From left to right; Tom Mboya, Jomo Kenyatta and Njoroge Mungai
Today is Madaraka day. It should be a day of careful reflection because we can only map out the way forward when we fully know where we came from and what our current exact location is.
According to me the saddest thing that ever happened to Kenya is that we distorted and rewrote our history to make a few people look good. Let me start very early in my post today by stating (for the sake of those who don’t know me well) that this piece is NOT about tribalism but about a few individuals who enriched themselves greatly at the expense of the masses. Sadly some of those individuals are still our national heroes.
Uhuru Kenyatta himself has recently said that he should not be judged for the sins of his father and that we should “let that mzee rest in peace.” However in my humble opinion noble sons should make good for the sins of their fathers where they can.
A long long time ago a man called Johnstone Kamau had gone to school and that is why illiterate Kenyans trusted him with their money and send him with a petition to the United Kingdom. But when Bwana Kamau arrived in Britain, did not do what he had been sent there to do. But even more disheartening is that when the same Johnstone Kamau became the first leader of independent Kenya, he received hefty cash donations to buy settler farms at the market price then and to settle Africans on the farms, especially our gallant freedom fighters. But what Mr Kamau did instead was to buy up all the land and transfer it to his personal name and that of his close associates. As you read this the family of Kenyan hero Dedan Kimathi is wallowing in poverty. Indeed many other Kenyan heroes and heroines who put their lives on the line and others who lost their parents are living bitter lives with nothing to show for what they did for all our sakes. Kenyans are really not interested in what this great men and women did for them.
Admittedly this culture of rubbishing the achievements of the patriotic and rewarding the prosperous thieves instead did not start yesterday. It is something that was used to build the very foundations of this banana republic we call Kenya. It is the reason why people who knew what was happening had to be killed. Pio Gama Pinto (a prominent fundraiser who helped raised the cash for Johnstone Kamau’s defence at the famous Kapenguria trial) was confronted by his excellency Bwana Kamau one day in the precincts of parliament and asked why he was causing trouble. He pointed to Kamau’s land grabbing ways. The next day he stopped two bullets from an assassin as he was reversing out of his driveway to take his young daughter to school. Tom Mboya complained in a book he wrote that he had changed his mind about having a powerful leader as the uniting force of the nation. Anybody reading between the lines knew exactly what he was talking about. That powerful leader had greatly enriched himself at the expense of the people. People like Mboya were there right from the beginning and knew everything about this god who was the president of Kenya and that is why it was just a matter of time before he would have had to be sent to meet his maker much earlier than his time. And that is exactly what happened on the streets of Nairobi on that fateful day of July 5th 1969.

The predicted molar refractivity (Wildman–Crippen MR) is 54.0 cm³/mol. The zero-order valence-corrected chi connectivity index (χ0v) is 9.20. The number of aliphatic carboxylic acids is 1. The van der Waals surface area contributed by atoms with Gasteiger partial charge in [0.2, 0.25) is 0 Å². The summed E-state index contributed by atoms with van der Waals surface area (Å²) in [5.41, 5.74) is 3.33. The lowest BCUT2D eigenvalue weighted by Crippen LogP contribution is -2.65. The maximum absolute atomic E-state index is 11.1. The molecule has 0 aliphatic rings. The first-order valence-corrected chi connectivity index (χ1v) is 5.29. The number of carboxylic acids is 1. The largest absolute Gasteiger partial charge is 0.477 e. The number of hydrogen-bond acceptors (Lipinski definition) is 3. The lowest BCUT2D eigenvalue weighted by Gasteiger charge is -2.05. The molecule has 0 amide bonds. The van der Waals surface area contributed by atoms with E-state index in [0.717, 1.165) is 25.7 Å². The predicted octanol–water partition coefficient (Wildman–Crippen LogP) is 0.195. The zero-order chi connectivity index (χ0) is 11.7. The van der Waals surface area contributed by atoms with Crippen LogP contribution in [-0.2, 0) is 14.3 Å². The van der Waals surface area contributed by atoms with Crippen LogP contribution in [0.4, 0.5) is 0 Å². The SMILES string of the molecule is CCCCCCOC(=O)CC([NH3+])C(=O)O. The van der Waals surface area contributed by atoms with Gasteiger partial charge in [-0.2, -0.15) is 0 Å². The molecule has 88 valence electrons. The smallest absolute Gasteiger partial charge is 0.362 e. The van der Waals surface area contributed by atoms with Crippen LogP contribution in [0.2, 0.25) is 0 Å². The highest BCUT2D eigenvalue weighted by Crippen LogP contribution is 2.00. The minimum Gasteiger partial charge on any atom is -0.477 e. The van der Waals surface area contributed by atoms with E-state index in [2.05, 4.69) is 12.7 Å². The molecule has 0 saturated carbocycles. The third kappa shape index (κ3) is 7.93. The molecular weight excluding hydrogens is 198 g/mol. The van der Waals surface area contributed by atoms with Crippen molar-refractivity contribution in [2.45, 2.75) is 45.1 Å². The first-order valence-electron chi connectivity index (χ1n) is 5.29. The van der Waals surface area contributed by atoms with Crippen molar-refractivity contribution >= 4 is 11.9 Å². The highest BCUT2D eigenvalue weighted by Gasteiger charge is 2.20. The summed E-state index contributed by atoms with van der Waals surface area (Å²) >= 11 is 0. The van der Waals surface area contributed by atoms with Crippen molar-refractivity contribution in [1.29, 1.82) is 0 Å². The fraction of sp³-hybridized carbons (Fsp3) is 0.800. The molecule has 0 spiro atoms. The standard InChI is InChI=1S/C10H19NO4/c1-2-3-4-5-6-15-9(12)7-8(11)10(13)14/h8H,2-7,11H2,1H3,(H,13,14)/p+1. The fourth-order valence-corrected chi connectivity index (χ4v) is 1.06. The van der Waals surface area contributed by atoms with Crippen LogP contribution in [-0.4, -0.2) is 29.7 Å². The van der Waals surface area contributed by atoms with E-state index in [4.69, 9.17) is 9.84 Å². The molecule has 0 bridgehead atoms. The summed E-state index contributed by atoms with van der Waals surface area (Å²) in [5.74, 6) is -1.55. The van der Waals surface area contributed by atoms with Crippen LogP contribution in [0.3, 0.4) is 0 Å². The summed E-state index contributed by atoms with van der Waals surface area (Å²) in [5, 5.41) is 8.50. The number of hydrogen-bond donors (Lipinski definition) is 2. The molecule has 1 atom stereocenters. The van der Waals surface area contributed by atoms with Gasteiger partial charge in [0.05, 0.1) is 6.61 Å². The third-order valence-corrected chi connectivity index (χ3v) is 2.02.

As we prepare to vote in Uhuru Kenyatta as the next president of Kenya to continue with the Kenyatta legacy we are all so proud of let us remember…
…Let us remember the sins of our fathers as well as their genuine mistakes made out of ignorance and lack of wisdom. We loved our fathers with their flaws but we must always remember that only a fool fails to learn from history.
Happy Madaraka day Kumekuchans!!!
P.S. There has been a concerted campaign by some of my friends to bring to the attention of Kenyans the achievements of this humble blog. For instance I have been told to make sure that Kenyans know that it was in this blog that the term Wenye-nchi was first used. It is now at the centre of a campaign in the media. My response is simple and direct. I did not start Kumekucha to become famous. I started it to fight for a better Kenya. I am not interested in the glory or in being recognized and that is one of the reasons for me remaining anonymous (although the main one is my personal security). My great fear is that when people start wallowing in some small victories they take their eyes from the ball and lose focus on their objectives. It is my sincere prayer that whatever side-shows come up on this journey that I have chosen, I will never lose sight of the vision that drove me to launch this blog in May 2005.
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